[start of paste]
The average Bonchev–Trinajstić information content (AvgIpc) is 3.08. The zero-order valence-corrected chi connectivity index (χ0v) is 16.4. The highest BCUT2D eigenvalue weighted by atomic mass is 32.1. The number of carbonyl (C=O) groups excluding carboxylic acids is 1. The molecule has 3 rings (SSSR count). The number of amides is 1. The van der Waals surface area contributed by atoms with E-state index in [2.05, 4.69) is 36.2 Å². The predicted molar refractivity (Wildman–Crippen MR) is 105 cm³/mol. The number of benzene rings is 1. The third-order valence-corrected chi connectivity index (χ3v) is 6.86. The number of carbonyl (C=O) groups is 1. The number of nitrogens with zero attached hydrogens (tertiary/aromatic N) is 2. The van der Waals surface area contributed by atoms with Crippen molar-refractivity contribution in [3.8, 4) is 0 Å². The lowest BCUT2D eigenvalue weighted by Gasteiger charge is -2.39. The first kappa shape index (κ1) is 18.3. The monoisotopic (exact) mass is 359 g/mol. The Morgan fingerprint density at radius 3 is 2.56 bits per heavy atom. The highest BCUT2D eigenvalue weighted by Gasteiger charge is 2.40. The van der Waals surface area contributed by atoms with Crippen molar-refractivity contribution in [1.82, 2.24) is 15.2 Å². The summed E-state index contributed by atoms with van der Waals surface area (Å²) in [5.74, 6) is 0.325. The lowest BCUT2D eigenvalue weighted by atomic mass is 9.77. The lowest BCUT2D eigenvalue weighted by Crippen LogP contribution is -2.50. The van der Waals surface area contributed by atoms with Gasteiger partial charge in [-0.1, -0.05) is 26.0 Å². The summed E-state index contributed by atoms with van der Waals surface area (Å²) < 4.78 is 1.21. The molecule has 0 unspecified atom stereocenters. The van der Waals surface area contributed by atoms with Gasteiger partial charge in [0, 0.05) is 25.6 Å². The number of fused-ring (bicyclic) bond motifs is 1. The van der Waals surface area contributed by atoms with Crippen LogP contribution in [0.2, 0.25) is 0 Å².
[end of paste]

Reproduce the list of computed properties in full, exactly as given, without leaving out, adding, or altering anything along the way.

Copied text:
The average Bonchev–Trinajstić information content (AvgIpc) is 3.08. The zero-order valence-corrected chi connectivity index (χ0v) is 16.4. The highest BCUT2D eigenvalue weighted by atomic mass is 32.1. The number of carbonyl (C=O) groups excluding carboxylic acids is 1. The molecule has 3 rings (SSSR count). The number of amides is 1. The van der Waals surface area contributed by atoms with E-state index in [2.05, 4.69) is 36.2 Å². The predicted molar refractivity (Wildman–Crippen MR) is 105 cm³/mol. The number of benzene rings is 1. The third-order valence-corrected chi connectivity index (χ3v) is 6.86. The number of carbonyl (C=O) groups is 1. The number of nitrogens with zero attached hydrogens (tertiary/aromatic N) is 2. The van der Waals surface area contributed by atoms with Crippen molar-refractivity contribution in [3.8, 4) is 0 Å². The lowest BCUT2D eigenvalue weighted by Gasteiger charge is -2.39. The first kappa shape index (κ1) is 18.3. The monoisotopic (exact) mass is 359 g/mol. The Morgan fingerprint density at radius 3 is 2.56 bits per heavy atom. The highest BCUT2D eigenvalue weighted by Gasteiger charge is 2.40. The van der Waals surface area contributed by atoms with Crippen molar-refractivity contribution in [1.82, 2.24) is 15.2 Å². The summed E-state index contributed by atoms with van der Waals surface area (Å²) in [5.74, 6) is 0.325. The lowest BCUT2D eigenvalue weighted by atomic mass is 9.77. The lowest BCUT2D eigenvalue weighted by Crippen LogP contribution is -2.50. The van der Waals surface area contributed by atoms with Gasteiger partial charge in [-0.1, -0.05) is 26.0 Å². The summed E-state index contributed by atoms with van der Waals surface area (Å²) < 4.78 is 1.21. The molecule has 0 unspecified atom stereocenters. The van der Waals surface area contributed by atoms with Gasteiger partial charge in [0, 0.05) is 25.6 Å². The number of fused-ring (bicyclic) bond motifs is 1. The van der Waals surface area contributed by atoms with Crippen LogP contribution in [0.2, 0.25) is 0 Å².